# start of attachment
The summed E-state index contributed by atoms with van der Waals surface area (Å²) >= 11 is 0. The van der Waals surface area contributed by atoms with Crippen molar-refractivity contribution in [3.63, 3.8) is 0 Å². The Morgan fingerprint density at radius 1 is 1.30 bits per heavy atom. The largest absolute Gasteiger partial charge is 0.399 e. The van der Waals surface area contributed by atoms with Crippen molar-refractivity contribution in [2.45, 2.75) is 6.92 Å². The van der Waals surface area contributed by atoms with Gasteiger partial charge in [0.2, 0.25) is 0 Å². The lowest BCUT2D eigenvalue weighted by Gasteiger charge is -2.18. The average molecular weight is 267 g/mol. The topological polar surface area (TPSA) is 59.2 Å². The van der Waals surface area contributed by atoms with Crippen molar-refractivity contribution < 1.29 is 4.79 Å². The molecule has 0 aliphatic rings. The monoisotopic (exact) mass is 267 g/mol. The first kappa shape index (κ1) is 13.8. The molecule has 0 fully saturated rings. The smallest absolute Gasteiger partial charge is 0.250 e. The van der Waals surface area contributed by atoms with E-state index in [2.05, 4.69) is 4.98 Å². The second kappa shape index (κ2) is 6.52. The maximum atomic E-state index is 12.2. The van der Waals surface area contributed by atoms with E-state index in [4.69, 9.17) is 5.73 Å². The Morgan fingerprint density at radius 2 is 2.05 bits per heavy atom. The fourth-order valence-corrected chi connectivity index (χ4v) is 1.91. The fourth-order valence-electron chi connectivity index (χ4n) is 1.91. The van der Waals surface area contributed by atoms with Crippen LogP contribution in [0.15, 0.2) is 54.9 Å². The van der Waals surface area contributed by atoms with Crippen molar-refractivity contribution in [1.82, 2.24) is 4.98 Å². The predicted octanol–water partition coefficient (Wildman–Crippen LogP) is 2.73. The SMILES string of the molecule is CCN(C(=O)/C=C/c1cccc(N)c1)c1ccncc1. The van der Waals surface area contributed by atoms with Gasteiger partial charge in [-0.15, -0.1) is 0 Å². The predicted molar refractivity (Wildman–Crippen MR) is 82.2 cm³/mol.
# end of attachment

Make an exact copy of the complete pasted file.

The summed E-state index contributed by atoms with van der Waals surface area (Å²) >= 11 is 0. The van der Waals surface area contributed by atoms with Crippen molar-refractivity contribution in [3.63, 3.8) is 0 Å². The Morgan fingerprint density at radius 1 is 1.30 bits per heavy atom. The largest absolute Gasteiger partial charge is 0.399 e. The van der Waals surface area contributed by atoms with Crippen molar-refractivity contribution in [2.45, 2.75) is 6.92 Å². The van der Waals surface area contributed by atoms with Gasteiger partial charge in [0.2, 0.25) is 0 Å². The lowest BCUT2D eigenvalue weighted by Gasteiger charge is -2.18. The average molecular weight is 267 g/mol. The topological polar surface area (TPSA) is 59.2 Å². The van der Waals surface area contributed by atoms with Crippen molar-refractivity contribution < 1.29 is 4.79 Å². The molecule has 0 aliphatic rings. The monoisotopic (exact) mass is 267 g/mol. The first kappa shape index (κ1) is 13.8. The molecule has 0 fully saturated rings. The smallest absolute Gasteiger partial charge is 0.250 e. The van der Waals surface area contributed by atoms with E-state index in [2.05, 4.69) is 4.98 Å². The second kappa shape index (κ2) is 6.52. The maximum atomic E-state index is 12.2. The van der Waals surface area contributed by atoms with E-state index in [4.69, 9.17) is 5.73 Å². The Morgan fingerprint density at radius 2 is 2.05 bits per heavy atom. The fourth-order valence-corrected chi connectivity index (χ4v) is 1.91. The fourth-order valence-electron chi connectivity index (χ4n) is 1.91. The van der Waals surface area contributed by atoms with Crippen LogP contribution in [0.15, 0.2) is 54.9 Å². The van der Waals surface area contributed by atoms with Crippen molar-refractivity contribution in [1.82, 2.24) is 4.98 Å². The predicted octanol–water partition coefficient (Wildman–Crippen LogP) is 2.73. The SMILES string of the molecule is CCN(C(=O)/C=C/c1cccc(N)c1)c1ccncc1. The van der Waals surface area contributed by atoms with Gasteiger partial charge in [-0.15, -0.1) is 0 Å². The predicted molar refractivity (Wildman–Crippen MR) is 82.2 cm³/mol.